Judicial foreclosure vs lender behavior
To understand how foreclosures affect lender behavior, Brian D. Feinstein, professor at the University of Wharton, wrote a dissertation called “State Foreclosure Law: A Neglected Element of the Housing Finance Debate.” Feinstein explores the impact that foreclosures have on borrowers, lenders, and policymakers.
Research indicates that foreclosures alter lender behavior in ways that benefit borrowers, while preserving regulatory objectives. Feinstein says lenders are cautious about loan approval decisions and offer fewer subprime loans in states with foreclosures. Also, borrowers are not billed at higher rates because of the costs imposed on lenders by foreclosures.
Benefits for borrowers
Mandatory foreclosures are advantageous for borrowers because judicial oversight requires lenders to meet all foreclosure requirements. The extra time spent on legal proceedings helps borrowers stay in their homes longer. The costs of mandatory foreclosures for borrowers are questionable, Feinstein said. Foreclosures also provide a legal forum for borrowers to dispute predatory loans and they also serve as a transfer payment,
Disadvantages of judicial foreclosures
According to one estimate, foreclosures cost an average of $ 3,112 in judicial foreclosure states, but only $ 2,269 in other states, he said. It further notes that only 21 percent of borrowers were represented by legal counsel at any time during the foreclosure process, and only 24 percent of borrowers even filed a response. The brief points out that judicial foreclosures take much longer than non-judicial foreclosures, leading to vacant properties.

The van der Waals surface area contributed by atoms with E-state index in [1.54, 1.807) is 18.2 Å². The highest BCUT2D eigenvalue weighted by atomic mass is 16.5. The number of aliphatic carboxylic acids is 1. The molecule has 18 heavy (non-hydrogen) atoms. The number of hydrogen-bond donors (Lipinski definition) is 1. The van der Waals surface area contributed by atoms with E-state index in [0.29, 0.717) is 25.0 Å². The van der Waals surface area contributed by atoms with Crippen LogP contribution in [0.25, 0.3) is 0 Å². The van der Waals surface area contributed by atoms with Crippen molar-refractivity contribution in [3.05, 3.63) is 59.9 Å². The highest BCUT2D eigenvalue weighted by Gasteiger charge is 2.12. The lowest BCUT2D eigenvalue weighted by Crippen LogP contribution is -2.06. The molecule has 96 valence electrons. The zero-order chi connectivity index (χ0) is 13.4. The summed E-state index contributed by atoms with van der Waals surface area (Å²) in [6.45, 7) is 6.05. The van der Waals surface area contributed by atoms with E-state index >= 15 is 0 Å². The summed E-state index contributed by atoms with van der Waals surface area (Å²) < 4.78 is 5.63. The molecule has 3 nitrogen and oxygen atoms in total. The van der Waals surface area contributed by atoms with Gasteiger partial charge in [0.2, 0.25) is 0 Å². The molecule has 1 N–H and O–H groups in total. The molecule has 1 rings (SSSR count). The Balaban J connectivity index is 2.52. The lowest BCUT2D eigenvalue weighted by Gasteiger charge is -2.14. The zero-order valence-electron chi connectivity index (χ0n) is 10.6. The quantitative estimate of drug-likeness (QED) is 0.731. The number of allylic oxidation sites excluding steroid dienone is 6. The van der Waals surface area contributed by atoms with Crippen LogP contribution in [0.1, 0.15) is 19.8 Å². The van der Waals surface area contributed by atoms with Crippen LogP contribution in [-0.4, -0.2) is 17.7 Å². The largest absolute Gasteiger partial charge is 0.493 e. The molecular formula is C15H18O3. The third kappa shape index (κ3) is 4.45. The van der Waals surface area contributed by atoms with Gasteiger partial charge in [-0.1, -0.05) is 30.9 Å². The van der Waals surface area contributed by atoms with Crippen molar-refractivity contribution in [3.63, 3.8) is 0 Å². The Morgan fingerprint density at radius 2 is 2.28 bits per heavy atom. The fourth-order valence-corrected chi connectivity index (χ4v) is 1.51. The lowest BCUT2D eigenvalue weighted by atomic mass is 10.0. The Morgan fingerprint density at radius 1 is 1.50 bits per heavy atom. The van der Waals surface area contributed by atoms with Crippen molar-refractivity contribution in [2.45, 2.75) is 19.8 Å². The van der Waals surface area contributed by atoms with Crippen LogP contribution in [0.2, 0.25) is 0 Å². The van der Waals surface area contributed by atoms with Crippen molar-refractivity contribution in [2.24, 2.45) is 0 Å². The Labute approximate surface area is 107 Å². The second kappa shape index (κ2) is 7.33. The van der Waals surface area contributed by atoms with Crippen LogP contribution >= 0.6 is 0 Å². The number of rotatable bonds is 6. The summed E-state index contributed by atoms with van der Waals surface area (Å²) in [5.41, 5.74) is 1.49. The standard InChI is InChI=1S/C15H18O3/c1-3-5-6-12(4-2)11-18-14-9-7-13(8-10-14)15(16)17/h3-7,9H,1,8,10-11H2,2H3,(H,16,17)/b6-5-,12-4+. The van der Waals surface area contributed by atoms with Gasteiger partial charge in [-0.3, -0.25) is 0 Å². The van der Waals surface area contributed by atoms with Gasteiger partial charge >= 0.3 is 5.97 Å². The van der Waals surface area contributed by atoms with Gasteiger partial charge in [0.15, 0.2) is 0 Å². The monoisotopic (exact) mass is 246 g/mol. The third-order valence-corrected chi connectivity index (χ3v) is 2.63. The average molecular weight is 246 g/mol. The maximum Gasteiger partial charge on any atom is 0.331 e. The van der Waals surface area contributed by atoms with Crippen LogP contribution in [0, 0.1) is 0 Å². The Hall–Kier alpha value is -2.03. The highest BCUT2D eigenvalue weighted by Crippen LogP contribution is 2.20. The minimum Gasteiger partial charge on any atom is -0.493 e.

Rick Sharga, Executive Vice President, Carrington Mortgage Holdings, said DS News that “zombie properties tend to proliferate in states that have a judicial foreclosure process, in which foreclosure proceedings must work their way through the court system. Regulations in these states have sometimes extended the lockdown process beyond 1,000 days. At the height of the crisis, such foreclosures could sometimes last up to 1,300 days in states like New York and New Jersey. Metro areas with the most zombie seizures include New York, Newark-Jersey City, Philadelphia, Chicago, Miami, and Tampa-St. Petersburg.
Feinstein also looked at the behavior of lenders in 14 pairs of neighboring states where one has imposed foreclosures and the other has not. The analysis found that lenders are less likely to approve mortgage applicants in foreclosure states than they are in non-judicial states.
Approved applicants have been found to be less likely to be offered risky products in states that impose judicial foreclosure. The analysis also noted that approved applicants with lower socioeconomic status are even less likely to be offered risky products in court foreclosure states. Overall, judicial foreclosure requirements are associated with an approximately 2.1% to 2.8% reduction in the likelihood of loan approval and, subject to loan approval, a reduction of 0.2 to 1.0% of the probability of being offered a subprime loan, he revealed.
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